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  • Review: Tony Charles – Abrasive Action, Untitled Gallery, Manchester | Corridor8 —
    the relationship between objects and in Charles s piece this relationship is extended to a whole community of objects much larger than any selection painted by Morandi However like Morandi s work no two shapes are alike in this set The abrasion in this case runs vertically down the shapes which reflect light in continually different ways at any one time each of your eyes will see the form differently thus creating a fuzzy disorienting vision upon close inspection One of the works from Charles s Unpaintings Series sits on the wall opposite in the exhibition a concept that is reminiscent of Robert Rauschenberg s Erased de Kooning Drawing Charles has taken a small work on an aluminium base and stripped away the paint to leave an abstract composition of colour and mechanical abrasion marks As with the gas bottles this removal of formal content allows the viewer to face the space of the object or picture plane a scene that we presume was a three dimensional representation is here taken down to its two dimensional state and then made into a subtle relief by Charles s abrasions The exception in the exhibition is Abrasive in which the destruction is captured through a drawing of a damaged object rather than by physically mutilating an existing piece In this work the discussion of three dimensional into the two dimensions is most obvious This work is utterly two dimensional in that even the paper is remarkably flat and pure but shaping is evident in the damage of the object depicted In all of these works there are several elements of commonality Firstly every piece is about the vertical the colour is striped from the gas bottles in vertical lines the mechanical abrasions in the Unpainting run vertical and the composition of Abrasive

    Original URL path: http://www.corridor8.co.uk/online/review-tony-charles-abrasive-action-untitled-gallery-manchester/ (2016-02-15)
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  • Review: Markus Karstieß – Boxes and Corners, Hatton Gallery, Newcastle upon Tyne | Corridor8 —
    been variously poked pummeled pulled and scratched The resulting cavities lend the objects an intimacy not usually associated with works of this scale while at the same time subverting any notion of the works as decorative The objects not only preserve this activity but also celebrate the hand of the artist not just Karstiess but anybody who s ever bothered or been interested enough to stick their finger in a lump of clay It s not long before we re wanting to put a collective finger up at Post Modernist s who turn their noses up at such markers seeing them only as outmoded gestures of authorship Scattered across the floor of the gallery though no less entrancing are clusters of smaller grey metallic boxes As we know boxes have become an essential part of the art historical canon from the modernist grid to Warhol s Brillo Boxes and on the surface Karstiess s casts of ordinary cardboard boxes do little to buck this trend Each of the boxes contains mysterious pools of blues browns and greens some bubbling others cracked and frozen This collection of surfaces to borrow Smithson s phrase are in fact glazed glass the temperature at which they were melted creating a range of colours and consistencies which were then poured and left to cool in ceramic boxes The metamorphosis induced at the time of the material s formation appears to reverse before our eyes as light catching these surfaces transforms them from solid into glinting pools of liquid Far from peddling modernism s seemingly endless procession of boxes Karstiess instead creates containers for a kind of primordial soup where past present and future collide As well as creating series of visually stunning objects Karstiess s material alchemy also evidences a strong conceptual tac each object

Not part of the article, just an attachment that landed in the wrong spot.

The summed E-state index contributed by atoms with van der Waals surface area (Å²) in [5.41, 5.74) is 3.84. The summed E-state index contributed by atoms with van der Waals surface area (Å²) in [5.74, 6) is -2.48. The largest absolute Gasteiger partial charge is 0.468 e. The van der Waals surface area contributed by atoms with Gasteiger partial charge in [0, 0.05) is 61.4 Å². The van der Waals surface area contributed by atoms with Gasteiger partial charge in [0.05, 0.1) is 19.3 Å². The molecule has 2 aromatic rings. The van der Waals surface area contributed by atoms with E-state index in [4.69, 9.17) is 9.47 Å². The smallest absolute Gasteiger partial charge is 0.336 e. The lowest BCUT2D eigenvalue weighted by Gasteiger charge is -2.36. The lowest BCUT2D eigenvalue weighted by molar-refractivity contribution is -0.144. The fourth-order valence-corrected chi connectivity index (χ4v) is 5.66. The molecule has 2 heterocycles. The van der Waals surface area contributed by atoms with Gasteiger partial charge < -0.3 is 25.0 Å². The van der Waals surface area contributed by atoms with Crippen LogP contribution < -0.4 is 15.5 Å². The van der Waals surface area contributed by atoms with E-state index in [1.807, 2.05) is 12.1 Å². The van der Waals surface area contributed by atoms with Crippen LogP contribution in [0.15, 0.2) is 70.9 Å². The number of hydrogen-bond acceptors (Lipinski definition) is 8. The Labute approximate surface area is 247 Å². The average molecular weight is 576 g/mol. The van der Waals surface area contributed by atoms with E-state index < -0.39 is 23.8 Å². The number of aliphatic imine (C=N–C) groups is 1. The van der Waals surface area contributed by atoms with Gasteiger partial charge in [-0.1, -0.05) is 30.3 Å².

Original URL path: http://www.corridor8.co.uk/online/review-markus-karsties-boxes-and-corners-hatton-gallery-newcastle-upon-tyne/ (2016-02-15)
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  • Review: Lara Almarcegui – The Last Coal Extraction in Newcastle, The NewBridge Project, Newcastle upon Tyne | Corridor8 —
    a particular site in central Newcastle The Central Science Development situated next to St James Park was throughout 2013 a Surface Mine Whilst in operation Almarcegui organised tours of the site for the public exploring the coal seams and the geological layers of earth and rock The mine is now backfilled At The NewBridge Project Almarcegui presents the conclusion of her research into this site A large sculptural presence fills the floor space of the gallery Steel rust and harsh geometric lines the construction is a medium sized mine cap a device used to cap a mine before it is backfilled This large structure is 6 5m square and stands half a meter tall a replica of the one used on the Central Science Development it stands as a reminder of the last coal mine in Newcastle Alongside this structure are two photographs of the site Void of figures or industrial equipment the focus of the imagery is the raw earth itself Rubble and strata and the colours of heavy industry rich orange grubby brown and grey create a painterly beauty from an industrial scene Walking around the mine cap and observing the photographs there is a deafening quiet Thirty years ago men women and even children across the North East stood shouting in defence of the mine workers whole communities went on strike and brothers became enemies as so called scabs went back to work Almacegui s work though does not concern itself with anger or intervention The Last Coal Extraction in Newcastle makes no social or cultural comment it simply serves as a reminder of an event Almacegui treats this sensitively the significance of this act is left unsaid but enough is implied More than once whilst in the gallery I overheard conversations and took part in one

    Original URL path: http://www.corridor8.co.uk/online/review-lara-almarcegui-the-last-coal-extraction-in-newcastle-the-newbridge-project-newcastle-upon-tyne/ (2016-02-15)